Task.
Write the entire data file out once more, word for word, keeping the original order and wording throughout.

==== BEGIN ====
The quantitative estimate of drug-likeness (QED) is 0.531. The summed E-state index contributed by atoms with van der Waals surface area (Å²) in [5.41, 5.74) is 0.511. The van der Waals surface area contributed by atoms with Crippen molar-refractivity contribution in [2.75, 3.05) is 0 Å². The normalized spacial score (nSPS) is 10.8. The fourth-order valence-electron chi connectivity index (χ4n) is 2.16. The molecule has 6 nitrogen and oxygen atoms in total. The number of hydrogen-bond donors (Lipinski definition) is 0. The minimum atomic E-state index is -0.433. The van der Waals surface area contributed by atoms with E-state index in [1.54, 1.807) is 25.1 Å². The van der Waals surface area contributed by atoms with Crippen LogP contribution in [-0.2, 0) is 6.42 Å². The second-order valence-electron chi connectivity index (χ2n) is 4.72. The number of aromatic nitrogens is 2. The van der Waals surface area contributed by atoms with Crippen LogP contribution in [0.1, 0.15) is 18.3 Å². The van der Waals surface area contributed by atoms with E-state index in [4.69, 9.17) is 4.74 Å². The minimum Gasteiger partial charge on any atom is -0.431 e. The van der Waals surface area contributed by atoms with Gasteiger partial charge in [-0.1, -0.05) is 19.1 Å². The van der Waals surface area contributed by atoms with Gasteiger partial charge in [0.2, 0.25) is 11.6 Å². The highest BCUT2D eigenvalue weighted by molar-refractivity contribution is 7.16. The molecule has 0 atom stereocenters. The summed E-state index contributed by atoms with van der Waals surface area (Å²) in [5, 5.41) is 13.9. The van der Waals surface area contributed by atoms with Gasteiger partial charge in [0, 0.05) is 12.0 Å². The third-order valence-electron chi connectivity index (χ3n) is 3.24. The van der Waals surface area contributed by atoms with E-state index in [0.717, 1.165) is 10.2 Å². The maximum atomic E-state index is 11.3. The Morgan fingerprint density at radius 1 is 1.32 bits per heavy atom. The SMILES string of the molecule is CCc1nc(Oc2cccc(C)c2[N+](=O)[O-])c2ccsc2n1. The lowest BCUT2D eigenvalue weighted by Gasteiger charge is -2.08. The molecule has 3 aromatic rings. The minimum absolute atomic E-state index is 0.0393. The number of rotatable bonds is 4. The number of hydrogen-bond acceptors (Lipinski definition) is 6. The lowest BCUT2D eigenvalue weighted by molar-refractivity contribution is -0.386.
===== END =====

The quantitative estimate of drug-likeness (QED) is 0.531. The summed E-state index contributed by atoms with van der Waals surface area (Å²) in [5.41, 5.74) is 0.511. The van der Waals surface area contributed by atoms with Crippen molar-refractivity contribution in [2.75, 3.05) is 0 Å². The normalized spacial score (nSPS) is 10.8. The fourth-order valence-electron chi connectivity index (χ4n) is 2.16. The molecule has 6 nitrogen and oxygen atoms in total. The number of hydrogen-bond donors (Lipinski definition) is 0. The minimum atomic E-state index is -0.433. The van der Waals surface area contributed by atoms with E-state index in [1.54, 1.807) is 25.1 Å². The van der Waals surface area contributed by atoms with Crippen LogP contribution in [-0.2, 0) is 6.42 Å². The second-order valence-electron chi connectivity index (χ2n) is 4.72. The number of aromatic nitrogens is 2. The van der Waals surface area contributed by atoms with Crippen LogP contribution in [0.1, 0.15) is 18.3 Å². The van der Waals surface area contributed by atoms with E-state index in [4.69, 9.17) is 4.74 Å². The minimum Gasteiger partial charge on any atom is -0.431 e. The van der Waals surface area contributed by atoms with Gasteiger partial charge in [-0.1, -0.05) is 19.1 Å². The van der Waals surface area contributed by atoms with Gasteiger partial charge in [0.2, 0.25) is 11.6 Å². The highest BCUT2D eigenvalue weighted by molar-refractivity contribution is 7.16. The molecule has 0 atom stereocenters. The summed E-state index contributed by atoms with van der Waals surface area (Å²) in [5, 5.41) is 13.9. The van der Waals surface area contributed by atoms with Gasteiger partial charge in [0, 0.05) is 12.0 Å². The third-order valence-electron chi connectivity index (χ3n) is 3.24. The van der Waals surface area contributed by atoms with E-state index in [0.717, 1.165) is 10.2 Å². The maximum atomic E-state index is 11.3. The Morgan fingerprint density at radius 1 is 1.32 bits per heavy atom. The SMILES string of the molecule is CCc1nc(Oc2cccc(C)c2[N+](=O)[O-])c2ccsc2n1. The lowest BCUT2D eigenvalue weighted by Gasteiger charge is -2.08. The molecule has 3 aromatic rings. The minimum absolute atomic E-state index is 0.0393. The number of rotatable bonds is 4. The number of hydrogen-bond acceptors (Lipinski definition) is 6. The lowest BCUT2D eigenvalue weighted by molar-refractivity contribution is -0.386.